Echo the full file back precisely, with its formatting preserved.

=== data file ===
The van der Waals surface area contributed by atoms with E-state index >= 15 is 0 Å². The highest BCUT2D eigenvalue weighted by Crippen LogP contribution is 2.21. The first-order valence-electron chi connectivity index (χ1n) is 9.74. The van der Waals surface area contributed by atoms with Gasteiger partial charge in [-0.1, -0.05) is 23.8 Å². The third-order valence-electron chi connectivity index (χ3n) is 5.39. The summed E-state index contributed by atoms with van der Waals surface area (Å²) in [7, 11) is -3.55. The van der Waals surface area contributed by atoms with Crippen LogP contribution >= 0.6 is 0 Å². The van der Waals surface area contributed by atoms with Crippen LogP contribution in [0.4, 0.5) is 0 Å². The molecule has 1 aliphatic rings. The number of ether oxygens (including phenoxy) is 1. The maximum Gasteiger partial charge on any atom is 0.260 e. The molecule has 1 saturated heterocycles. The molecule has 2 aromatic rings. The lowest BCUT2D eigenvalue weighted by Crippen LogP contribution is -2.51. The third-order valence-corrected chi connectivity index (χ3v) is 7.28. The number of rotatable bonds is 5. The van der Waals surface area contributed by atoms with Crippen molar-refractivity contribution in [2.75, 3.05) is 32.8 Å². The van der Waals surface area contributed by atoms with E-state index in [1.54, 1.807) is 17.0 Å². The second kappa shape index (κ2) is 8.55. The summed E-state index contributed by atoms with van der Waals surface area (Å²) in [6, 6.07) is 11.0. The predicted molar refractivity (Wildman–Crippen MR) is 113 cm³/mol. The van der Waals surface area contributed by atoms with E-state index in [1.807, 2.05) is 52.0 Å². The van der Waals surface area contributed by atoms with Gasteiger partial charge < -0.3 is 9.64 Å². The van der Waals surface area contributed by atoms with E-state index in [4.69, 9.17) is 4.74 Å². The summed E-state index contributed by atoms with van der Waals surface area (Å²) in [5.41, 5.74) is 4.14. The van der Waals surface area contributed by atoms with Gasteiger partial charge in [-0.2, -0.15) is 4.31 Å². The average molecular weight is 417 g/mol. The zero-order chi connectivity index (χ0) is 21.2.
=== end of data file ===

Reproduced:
The van der Waals surface area contributed by atoms with E-state index >= 15 is 0 Å². The highest BCUT2D eigenvalue weighted by Crippen LogP contribution is 2.21. The first-order valence-electron chi connectivity index (χ1n) is 9.74. The van der Waals surface area contributed by atoms with Gasteiger partial charge in [-0.1, -0.05) is 23.8 Å². The third-order valence-electron chi connectivity index (χ3n) is 5.39. The summed E-state index contributed by atoms with van der Waals surface area (Å²) in [7, 11) is -3.55. The van der Waals surface area contributed by atoms with Crippen LogP contribution >= 0.6 is 0 Å². The van der Waals surface area contributed by atoms with Crippen LogP contribution in [0.4, 0.5) is 0 Å². The molecule has 1 aliphatic rings. The number of ether oxygens (including phenoxy) is 1. The maximum Gasteiger partial charge on any atom is 0.260 e. The molecule has 1 saturated heterocycles. The molecule has 2 aromatic rings. The lowest BCUT2D eigenvalue weighted by Crippen LogP contribution is -2.51. The third-order valence-corrected chi connectivity index (χ3v) is 7.28. The number of rotatable bonds is 5. The van der Waals surface area contributed by atoms with Crippen molar-refractivity contribution in [2.75, 3.05) is 32.8 Å². The van der Waals surface area contributed by atoms with E-state index in [1.54, 1.807) is 17.0 Å². The second kappa shape index (κ2) is 8.55. The summed E-state index contributed by atoms with van der Waals surface area (Å²) in [6, 6.07) is 11.0. The predicted molar refractivity (Wildman–Crippen MR) is 113 cm³/mol. The van der Waals surface area contributed by atoms with E-state index in [1.807, 2.05) is 52.0 Å². The van der Waals surface area contributed by atoms with Gasteiger partial charge < -0.3 is 9.64 Å². The van der Waals surface area contributed by atoms with E-state index in [4.69, 9.17) is 4.74 Å². The summed E-state index contributed by atoms with van der Waals surface area (Å²) in [5.41, 5.74) is 4.14. The van der Waals surface area contributed by atoms with Gasteiger partial charge in [-0.2, -0.15) is 4.31 Å². The average molecular weight is 417 g/mol. The zero-order chi connectivity index (χ0) is 21.2.